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Editorial: Three decades of liberalisation

Anniversaries are occasions that serve two purposes. They are triggers to revive memories of what occurred years ago, of events that were significant, even shape-shifting and momentous.

Editorial: Three decades of liberalisation
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They are also occasions to take stock, to examine where we have arrived since then, to record our successes and parse our failures. The 30th year of the July 1991 economic liberalisation is an occasion to do both. What happened, and the immediate impact thereof is fairly uncontested.

There is no denying that it was in that month, the economic face of India was altered dramatically. Caught in a horrible balance of payments crisis, the Narasimha Rao government was compelled to liberalise the economy, an approach that was reflected most tellingly in its July 24 budget. It could be argued, as some persuasively have, that the seeds for reform were sown a little earlier during Prime Minister Chandra Shekhar’s time. But there is no denying that the radical break was fully manifest only this month three decades ago.

The more important thing is to see what liberalisation has done for us 30 years down the line. That we have risen to one of the world’s top five economies in terms of GDP is not disputed. Also not in dispute is the sharp increase in per capita income, and that the country enjoyed a much higher level of growth since then, particularly in the first couple of decades. What a section of economists, particularly those of an extremely left-leaning nature, contest is whether liberalisation has pulled a significant number of people above the poverty line. One of the problems with consensus on this issue relates to where the line should be drawn, but there is no doubt that millions have been pulled out of poverty since then.

At the same time, it is imperative to remember that many millions – and estimates about how many vary widely – are still locked in the poverty trap. Also, as they have in other countries that have liberalised such as China, economic inequalities have increased significantly. Of course, the huge spurt in growth in the early years has spluttered now and then and the bold reforms of 1991 have not been extended to certain areas, especially land and labour, the two political hot potatoes. Some economists believe we have not followed up adequately enough on 1991 and that the work remains half done.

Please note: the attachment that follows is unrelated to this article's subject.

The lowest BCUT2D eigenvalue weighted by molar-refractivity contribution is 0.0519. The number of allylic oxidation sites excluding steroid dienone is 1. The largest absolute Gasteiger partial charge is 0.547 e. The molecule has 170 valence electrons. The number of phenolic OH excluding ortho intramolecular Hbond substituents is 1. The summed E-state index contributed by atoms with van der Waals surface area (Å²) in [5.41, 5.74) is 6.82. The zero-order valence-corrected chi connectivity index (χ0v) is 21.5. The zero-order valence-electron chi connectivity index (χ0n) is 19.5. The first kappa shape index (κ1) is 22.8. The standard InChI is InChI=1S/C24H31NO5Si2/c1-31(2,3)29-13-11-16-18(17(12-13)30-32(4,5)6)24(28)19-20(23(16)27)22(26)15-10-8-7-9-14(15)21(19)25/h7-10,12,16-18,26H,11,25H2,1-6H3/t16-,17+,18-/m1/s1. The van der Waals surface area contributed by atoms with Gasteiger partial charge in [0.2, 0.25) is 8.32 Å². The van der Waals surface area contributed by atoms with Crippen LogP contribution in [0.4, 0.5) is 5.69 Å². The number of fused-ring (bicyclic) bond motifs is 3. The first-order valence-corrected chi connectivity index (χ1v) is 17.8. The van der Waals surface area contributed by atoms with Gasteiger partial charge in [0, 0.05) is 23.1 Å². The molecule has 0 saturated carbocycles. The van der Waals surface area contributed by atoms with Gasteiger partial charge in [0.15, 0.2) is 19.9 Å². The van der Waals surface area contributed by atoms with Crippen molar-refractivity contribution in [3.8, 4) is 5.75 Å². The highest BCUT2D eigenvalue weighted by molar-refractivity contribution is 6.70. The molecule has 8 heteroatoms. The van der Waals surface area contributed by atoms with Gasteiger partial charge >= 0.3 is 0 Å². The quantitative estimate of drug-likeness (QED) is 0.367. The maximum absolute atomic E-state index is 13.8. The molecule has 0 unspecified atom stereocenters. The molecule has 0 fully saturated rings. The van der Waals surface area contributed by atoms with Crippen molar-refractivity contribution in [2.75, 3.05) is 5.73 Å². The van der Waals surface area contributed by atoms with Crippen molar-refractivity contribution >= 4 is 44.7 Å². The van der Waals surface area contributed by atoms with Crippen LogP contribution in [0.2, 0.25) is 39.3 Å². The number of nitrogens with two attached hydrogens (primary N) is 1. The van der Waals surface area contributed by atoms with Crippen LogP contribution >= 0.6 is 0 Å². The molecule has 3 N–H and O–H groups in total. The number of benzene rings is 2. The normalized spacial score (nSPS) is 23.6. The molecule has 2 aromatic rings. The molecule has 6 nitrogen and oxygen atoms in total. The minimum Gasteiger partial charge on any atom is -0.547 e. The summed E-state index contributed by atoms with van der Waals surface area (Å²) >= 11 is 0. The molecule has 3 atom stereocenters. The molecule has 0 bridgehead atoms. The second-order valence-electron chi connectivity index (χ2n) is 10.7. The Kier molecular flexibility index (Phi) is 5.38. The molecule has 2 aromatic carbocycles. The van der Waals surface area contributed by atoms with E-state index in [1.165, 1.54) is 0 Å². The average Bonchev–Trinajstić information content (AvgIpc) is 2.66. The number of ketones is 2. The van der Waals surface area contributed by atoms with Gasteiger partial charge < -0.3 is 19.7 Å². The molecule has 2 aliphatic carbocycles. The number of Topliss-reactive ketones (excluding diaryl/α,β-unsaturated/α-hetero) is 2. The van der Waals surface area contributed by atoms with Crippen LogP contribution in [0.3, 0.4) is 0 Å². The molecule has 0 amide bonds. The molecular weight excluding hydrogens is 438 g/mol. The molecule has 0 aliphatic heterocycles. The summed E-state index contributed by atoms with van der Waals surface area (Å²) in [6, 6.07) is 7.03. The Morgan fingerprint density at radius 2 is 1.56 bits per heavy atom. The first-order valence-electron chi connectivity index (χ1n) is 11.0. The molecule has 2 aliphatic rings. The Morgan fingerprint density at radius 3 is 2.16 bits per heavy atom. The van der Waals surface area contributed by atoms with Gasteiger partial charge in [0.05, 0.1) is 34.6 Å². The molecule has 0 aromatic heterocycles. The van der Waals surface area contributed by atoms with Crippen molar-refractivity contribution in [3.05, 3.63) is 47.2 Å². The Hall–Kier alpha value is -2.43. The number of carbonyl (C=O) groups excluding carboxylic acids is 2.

It is significant that despite being governed by a single party, which is ostensibly pro-reform, the Narendra Modi government has stepped very cautiously in opening the doors wider. The licence-permit-quota raj may have been largely dismantled, but Indian business still has to negotiate a cumbersome and unfriendly plethora of rules and regulations. At the end of the day, GDP growth cannot be an end in itself.

In the longer run, economic reform must deliver on eliminating poverty, reducing inequality and creation of cost-effective delivery of public services. There is a parallel sector that needs urgent reform to create a healthy economic environment. We need to clean up the broken criminal justice system, find ways to drastically reduce judicial delays, and rid both the public and the private sector of corruption and cronyism. Real economic freedom isn’t merely about empowering people to take economic decisions. It is also about creating the conditions where there is freedom from corruption, inefficiencies, nepotism and the baneful influence of political patronage.

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